I am, among other things, a garden nerd. I wear this sash proudly. There was no kindergarten offered in the rural area where I grew up, so before first grade, I learned to read seed catalogs, and I practiced basic penmanship while filling out extra seed order forms. The catalogs would begin to arrive after Christmas, when the desert landscape was still gray and dormant. If I was bored with our limited black-and-white television viewing selections, I would curl up before bed and methodically plan which flower and vegetable varieties were best for my imaginary, grown-up garden. Every year I still celebrate the arrival of the seed catalogs.
Gardening depends on water, and in my part of the world, most of this water is “fossil water”, stored millions of years ago in invisible ghost aquifers, often hundreds of feet below the ground. Everyone should have to see a well being drilled. The effort, uncertainty, and equipment are impressive and intimidating. As the well is drilled, once the water starts coming in, the drill rig must periodically clean the mud and sludge out of the bore hole. The muddy discharge results in a soothing mud wallow for children looking for outdoor fun in 115 degree heat. Sometimes shelves of solid rock frustrate the heaviest and sharpest of drill bits. When I was a kid, the only remedy for that situation was a case of dynamite. I kid you not. Back in the days before the crazy, mean shenanigans of the last few decades, dynamite was not so hard to get hold of, especially when well-drillers, miners, and the like could not do their jobs without it. A new well was an occasion for excitement and speculation for miles around. Everyone wondered if the property owner would actually end up with a functional well or just a dry hole. Worse still, the fossil water could be left over from an ancient sea, rather than a freshwater lake. A salt-water well is worse than no well in the desert. Unless you want to run a salt farm.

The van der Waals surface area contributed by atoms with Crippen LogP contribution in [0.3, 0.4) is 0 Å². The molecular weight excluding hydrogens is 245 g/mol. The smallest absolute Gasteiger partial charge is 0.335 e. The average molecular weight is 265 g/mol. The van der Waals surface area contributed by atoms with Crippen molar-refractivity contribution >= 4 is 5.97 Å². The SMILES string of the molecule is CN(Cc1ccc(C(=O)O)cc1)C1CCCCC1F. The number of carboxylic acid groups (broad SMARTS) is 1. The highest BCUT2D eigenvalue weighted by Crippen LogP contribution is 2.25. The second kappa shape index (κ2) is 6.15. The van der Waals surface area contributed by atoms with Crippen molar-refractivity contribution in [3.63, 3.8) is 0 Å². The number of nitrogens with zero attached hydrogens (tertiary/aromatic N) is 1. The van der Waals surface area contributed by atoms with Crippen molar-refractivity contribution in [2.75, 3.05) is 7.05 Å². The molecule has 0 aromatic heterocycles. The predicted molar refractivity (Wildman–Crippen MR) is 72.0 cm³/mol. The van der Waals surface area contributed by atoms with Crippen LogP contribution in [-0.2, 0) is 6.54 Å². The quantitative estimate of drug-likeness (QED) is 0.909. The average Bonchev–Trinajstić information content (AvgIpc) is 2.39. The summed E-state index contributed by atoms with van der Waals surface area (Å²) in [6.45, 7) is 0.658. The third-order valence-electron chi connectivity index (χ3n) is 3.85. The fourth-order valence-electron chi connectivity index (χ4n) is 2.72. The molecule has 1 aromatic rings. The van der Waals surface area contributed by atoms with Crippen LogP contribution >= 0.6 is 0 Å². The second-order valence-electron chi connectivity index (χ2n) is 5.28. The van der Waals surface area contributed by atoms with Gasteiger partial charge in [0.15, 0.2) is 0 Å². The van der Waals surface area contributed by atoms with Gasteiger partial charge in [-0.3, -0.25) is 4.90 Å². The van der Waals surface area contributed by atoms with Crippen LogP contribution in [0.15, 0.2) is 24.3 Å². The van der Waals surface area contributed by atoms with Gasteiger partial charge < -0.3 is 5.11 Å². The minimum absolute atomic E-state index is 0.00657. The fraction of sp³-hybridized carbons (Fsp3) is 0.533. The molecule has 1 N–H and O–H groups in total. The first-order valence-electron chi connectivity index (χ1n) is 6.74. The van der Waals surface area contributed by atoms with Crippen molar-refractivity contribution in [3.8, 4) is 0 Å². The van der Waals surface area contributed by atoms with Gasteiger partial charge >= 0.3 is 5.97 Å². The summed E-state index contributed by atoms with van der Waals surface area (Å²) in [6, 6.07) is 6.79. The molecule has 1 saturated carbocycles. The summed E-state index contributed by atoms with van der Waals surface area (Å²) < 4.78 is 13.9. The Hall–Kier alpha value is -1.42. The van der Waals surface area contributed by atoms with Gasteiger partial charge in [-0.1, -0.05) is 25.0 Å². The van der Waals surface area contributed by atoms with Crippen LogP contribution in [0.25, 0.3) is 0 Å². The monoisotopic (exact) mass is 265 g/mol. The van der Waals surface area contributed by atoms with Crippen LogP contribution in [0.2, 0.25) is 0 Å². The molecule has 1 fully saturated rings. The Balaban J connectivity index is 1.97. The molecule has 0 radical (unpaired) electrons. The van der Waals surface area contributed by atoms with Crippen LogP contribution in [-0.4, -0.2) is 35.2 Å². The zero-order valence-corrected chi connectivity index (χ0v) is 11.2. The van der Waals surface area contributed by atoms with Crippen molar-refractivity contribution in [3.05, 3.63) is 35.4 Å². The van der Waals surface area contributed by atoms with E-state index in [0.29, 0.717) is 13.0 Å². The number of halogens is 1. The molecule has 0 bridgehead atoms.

There has been an active salt brine operation in Glendale, Arizona since 1969. The was purchased by Morton Salt in 1985. There is a huge underground deposit of solid, crystalline salt in this location west of Phoenix. The Luke Salt Deposit is said to contain over 15 cubic miles of salt, possibly 10,000 miles deep, but no one has yet drilled to its bottom, so this remains an educated geological guess. Active brine wells reach about 3,600 feet. Water is injected into the two wells through dual-chambered casing, where it dissolves the salt and is then pumped back out. The brine is dehydrated in large, open earthen drying basins. Heavy equipment is used to periodically turn the semi-dry salt crystals. This is not food-grade salt, but is used for industrial purposes. For those who are interested, the mine, located on the north-east corner of Dysart and Glendale roads, is open to the public, call ahead for tour information. The the mildly curious can eyeball the mine from the passenger seat of a car driving north on Dysart.
A monsoon storm broke our 81 day streak of rainless days, the fourth longest on record. Rain was predicted for yesterday afternoon, and at some time after 9:00 p.m., I grew tired of waiting and watered the tender veggies, including my pet Hubbard squash. The rain arrived well after midnight. I told you I was a nerd.